9 results for "Quality "
EAQ162CD: Financial Burden Assessment in Patients with Stage I-III Colon or Rectal Cancer Undergoing Treatment
This research trial studies the financial burden in patients with Stage I-III Colon or Rectal Cancer who are undergoing treatment. Collecting data from patients about their cost and quality of life may help doctors to better understand the impact of cancer treatment on a patient’s employment and finances.
This study looks at the risks and benefits of active surveillance (AS) compared to guideline concordant care (GCC) in the setting of a pragmatic prospective randomized trial for low risk DCIS. Our overarching hypothesis is that management of low-risk Ductal Carcinoma in Situ (DCIS) using an AS approach does not yield inferior cancer or quality of life outcomes compared to GCC.
The purpose of this study is to describe patterns of care in CRPC patients, as well as health-related quality of life (HRQoL) outcomes associated with CRPC and its management.
This study will also describe factors influencing treatment decisions including reason(s) for treatment choices and triggers for treatment changes for CRPC as well as describe clinical outcomes based on patient characteristics.
ALTE05N1: Long-Term Follow-Up of Patients Who Have Participated in Children's Oncology Group Studies
This clinical trial keeps track of and collects follow-up information from patients who are currently enrolled on or have participated in a Children's Oncology Group study. Developing a way to keep track of patients who have participated in Children's Oncology Group studies may allow doctors learn more about the long-term effects of cancer treatment and help them reduce problems related to treatment and improve patient quality of life.
The purpose of this study is to determine if xylitol sinonasal irrigation, in combination with topical steroid/antibiotics, will disrupt the biofilms and improve disease control of CRS patients with chronically draining sinuses. Topical xylitol could potentially decrease CRS symptoms, leading to improvements in patient quality of life. This decrease could potentially lead to fewer visits to primary care physicians/otolaryngologists. These could lead to less antibiotics, radiographs being obtained and unnecessary surgical procedures being performed, all of which could potentially reduce the burden of medical expenditure in the treatment of this disease.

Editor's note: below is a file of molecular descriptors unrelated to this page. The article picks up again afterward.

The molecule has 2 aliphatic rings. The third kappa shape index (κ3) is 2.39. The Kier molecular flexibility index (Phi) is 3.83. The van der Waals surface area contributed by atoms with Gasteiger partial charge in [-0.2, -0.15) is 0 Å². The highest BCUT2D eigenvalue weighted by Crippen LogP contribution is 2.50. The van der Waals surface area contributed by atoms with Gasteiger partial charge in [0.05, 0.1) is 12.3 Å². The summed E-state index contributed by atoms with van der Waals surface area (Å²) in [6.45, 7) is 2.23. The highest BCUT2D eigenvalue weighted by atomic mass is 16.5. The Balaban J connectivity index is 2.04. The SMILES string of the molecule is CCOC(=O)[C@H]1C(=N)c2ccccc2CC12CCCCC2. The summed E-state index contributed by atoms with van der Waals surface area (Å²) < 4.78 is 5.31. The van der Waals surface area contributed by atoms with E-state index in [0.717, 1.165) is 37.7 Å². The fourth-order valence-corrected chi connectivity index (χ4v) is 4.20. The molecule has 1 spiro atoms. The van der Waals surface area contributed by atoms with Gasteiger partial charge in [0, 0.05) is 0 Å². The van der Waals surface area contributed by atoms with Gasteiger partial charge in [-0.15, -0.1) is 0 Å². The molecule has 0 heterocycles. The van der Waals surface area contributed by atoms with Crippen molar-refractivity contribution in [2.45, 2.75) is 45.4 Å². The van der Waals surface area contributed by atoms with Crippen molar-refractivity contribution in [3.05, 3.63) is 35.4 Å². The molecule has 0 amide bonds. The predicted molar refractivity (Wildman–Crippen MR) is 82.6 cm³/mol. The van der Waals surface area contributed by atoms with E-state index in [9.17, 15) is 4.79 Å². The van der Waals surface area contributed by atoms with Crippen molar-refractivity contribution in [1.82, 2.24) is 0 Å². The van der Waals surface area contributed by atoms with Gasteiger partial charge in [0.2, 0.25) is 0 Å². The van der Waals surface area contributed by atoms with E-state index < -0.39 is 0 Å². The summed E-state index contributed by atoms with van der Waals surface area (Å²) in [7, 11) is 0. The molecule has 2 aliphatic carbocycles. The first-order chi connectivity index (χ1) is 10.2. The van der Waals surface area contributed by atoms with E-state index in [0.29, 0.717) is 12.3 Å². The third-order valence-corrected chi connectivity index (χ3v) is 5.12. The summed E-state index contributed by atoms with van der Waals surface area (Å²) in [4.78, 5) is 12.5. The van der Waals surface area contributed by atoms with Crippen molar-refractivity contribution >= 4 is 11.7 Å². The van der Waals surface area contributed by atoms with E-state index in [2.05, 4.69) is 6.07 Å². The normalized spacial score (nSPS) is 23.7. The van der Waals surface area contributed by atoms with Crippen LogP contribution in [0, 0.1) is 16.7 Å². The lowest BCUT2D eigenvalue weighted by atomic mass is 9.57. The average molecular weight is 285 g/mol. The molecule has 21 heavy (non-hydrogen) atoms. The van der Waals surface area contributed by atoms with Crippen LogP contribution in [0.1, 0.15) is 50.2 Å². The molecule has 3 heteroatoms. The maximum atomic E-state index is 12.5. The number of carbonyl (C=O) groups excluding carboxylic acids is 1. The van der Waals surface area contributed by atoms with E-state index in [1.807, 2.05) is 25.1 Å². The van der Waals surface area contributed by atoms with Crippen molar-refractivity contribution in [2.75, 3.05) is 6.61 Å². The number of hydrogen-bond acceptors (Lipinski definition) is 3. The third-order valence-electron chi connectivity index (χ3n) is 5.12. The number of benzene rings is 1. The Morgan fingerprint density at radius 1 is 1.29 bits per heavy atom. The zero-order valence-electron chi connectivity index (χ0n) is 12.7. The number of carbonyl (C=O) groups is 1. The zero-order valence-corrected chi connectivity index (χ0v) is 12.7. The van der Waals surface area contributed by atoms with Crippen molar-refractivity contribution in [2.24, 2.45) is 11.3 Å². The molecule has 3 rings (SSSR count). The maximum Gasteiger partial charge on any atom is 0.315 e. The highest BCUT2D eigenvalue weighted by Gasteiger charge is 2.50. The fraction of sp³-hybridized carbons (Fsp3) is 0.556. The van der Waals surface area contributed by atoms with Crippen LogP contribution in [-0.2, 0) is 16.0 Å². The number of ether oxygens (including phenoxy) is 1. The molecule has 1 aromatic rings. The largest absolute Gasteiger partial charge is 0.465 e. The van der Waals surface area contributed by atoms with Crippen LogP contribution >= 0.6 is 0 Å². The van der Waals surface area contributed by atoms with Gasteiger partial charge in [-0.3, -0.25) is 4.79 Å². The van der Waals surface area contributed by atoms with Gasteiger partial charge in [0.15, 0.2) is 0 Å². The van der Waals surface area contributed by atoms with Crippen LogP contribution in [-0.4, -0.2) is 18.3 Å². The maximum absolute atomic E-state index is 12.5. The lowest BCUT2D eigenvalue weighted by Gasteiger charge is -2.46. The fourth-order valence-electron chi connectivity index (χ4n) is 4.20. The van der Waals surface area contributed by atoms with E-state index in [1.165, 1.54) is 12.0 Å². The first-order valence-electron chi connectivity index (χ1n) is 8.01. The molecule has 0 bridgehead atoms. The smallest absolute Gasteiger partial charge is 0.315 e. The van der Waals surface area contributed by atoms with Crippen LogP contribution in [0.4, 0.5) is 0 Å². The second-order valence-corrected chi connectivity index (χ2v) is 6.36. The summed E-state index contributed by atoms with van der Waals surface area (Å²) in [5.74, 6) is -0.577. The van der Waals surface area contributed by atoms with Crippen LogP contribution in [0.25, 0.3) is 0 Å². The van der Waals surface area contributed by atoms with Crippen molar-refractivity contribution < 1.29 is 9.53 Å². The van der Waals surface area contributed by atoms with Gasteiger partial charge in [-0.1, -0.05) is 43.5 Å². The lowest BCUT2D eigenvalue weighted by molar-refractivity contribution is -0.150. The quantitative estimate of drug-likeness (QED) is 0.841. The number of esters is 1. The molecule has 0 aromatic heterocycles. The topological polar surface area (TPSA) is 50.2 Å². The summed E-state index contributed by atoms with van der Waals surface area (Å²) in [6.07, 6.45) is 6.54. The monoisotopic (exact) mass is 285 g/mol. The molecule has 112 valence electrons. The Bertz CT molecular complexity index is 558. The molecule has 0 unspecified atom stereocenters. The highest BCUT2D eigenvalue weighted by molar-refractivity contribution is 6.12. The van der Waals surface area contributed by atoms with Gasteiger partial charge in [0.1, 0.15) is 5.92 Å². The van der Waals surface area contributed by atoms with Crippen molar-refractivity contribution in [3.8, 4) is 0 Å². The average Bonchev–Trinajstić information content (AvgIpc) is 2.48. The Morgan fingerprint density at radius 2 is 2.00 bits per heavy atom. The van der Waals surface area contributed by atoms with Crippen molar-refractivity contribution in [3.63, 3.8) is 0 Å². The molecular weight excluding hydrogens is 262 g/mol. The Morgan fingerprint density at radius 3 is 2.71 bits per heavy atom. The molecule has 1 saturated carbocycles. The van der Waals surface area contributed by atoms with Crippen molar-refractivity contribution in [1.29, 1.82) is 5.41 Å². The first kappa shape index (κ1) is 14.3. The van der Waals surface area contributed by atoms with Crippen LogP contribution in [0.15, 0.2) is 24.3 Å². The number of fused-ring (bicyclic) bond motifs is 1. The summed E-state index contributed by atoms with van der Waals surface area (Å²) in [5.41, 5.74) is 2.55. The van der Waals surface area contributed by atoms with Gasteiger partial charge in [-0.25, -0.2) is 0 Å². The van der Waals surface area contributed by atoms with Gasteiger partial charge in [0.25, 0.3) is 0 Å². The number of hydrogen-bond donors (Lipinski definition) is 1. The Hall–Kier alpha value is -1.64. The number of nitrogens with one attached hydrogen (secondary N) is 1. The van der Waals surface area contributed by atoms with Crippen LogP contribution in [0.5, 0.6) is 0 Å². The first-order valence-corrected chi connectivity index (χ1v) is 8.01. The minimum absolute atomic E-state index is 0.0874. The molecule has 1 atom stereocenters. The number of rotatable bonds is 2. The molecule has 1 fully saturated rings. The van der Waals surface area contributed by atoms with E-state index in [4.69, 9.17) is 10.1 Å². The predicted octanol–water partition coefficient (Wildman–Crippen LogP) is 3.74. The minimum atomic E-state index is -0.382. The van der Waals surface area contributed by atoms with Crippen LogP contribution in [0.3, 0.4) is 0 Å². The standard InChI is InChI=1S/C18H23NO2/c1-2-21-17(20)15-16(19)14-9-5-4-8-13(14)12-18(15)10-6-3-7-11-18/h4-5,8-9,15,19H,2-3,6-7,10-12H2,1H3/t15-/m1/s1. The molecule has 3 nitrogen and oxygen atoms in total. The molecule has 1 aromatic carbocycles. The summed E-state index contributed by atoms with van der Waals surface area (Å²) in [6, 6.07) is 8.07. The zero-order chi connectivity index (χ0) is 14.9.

GLOW: Zolbetuximab (IMAB362) + CAPOX VS. Placebo + CAPOX as 1st-line Treatment for CLDN18.2 (+), HER2 (-) Gastric or GEJ Cancer
The purpose of this study is to evaluate the efficacy of Zolbetuximab plus Capecitabine and Oxaliplatin (CAPOX) compared with placebo plus CAPOX (as first-line treatment) for Claudin (CLDN) 18.2-Positive, HER2-Negative, Locally Advanced Unresectable or Metastatic Gastric or Gastroesophageal Junction (GEJ) Adenocarcinoma as measured by Progression Free Survival (PFS). This study will also evaluate efficacy, safety and tolerability of Zolbetuximab, as well as its effects on quality of life. Pharmacokinetics (PK) of Zolbetuximab and the immunogenicity profile of Zolbetuximab will be evaluated as well.
This randomized phase III trial studies how well cisplatin or carboplatin (platinum based chemotherapy) works compared to observation in treating patients with remaining (residual) basal-like triple-negative breast cancer following chemotherapy after surgery (neoadjuvant). Drugs used in chemotherapy, such as cisplatin and carboplatin, work in different ways to stop the growth of tumor cells, either by killing the cells, by stopping them from dividing, or by stopping them from spreading. It is not yet known whether cisplatin or carboplatin is more effective than observation in treating patients with residual triple negative basal-like breast cancer.
This study will look at patients with a complaint of Posterior nasal drip (PND) who undergo sinonasal surgery and will attempt to link posterior inferior turbinate hypertrophy (PITH) to PND. All patients will have a preoperative nasal endoscopy in clinic to assess for PITH. All patients will complete preoperative quality of life forms, previously validated Sino-nasal Outcome Test (SNOT 22) and Nasal Obstruction and Septoplasty Effectiveness (NOSE) forms. Patients will undergo a computed tomography (CT) scan as deemed appropriate by Dr. McCoul. Patients will then be electively enrolled for surgery. All the preceding steps will occur in the course of routine clinical care and are unchanged by study participation. While under general anesthesia, small biopsies of the posterior inferior turbinate, the anterior head of the inferior turbinate (at the incision site for routine submucosal resection of the inferior turbinate (SMRT), and the anterior nasal septum will be obtained and sent to pathology. The pathology department will then evaluate the biopsies for markers of inflammation.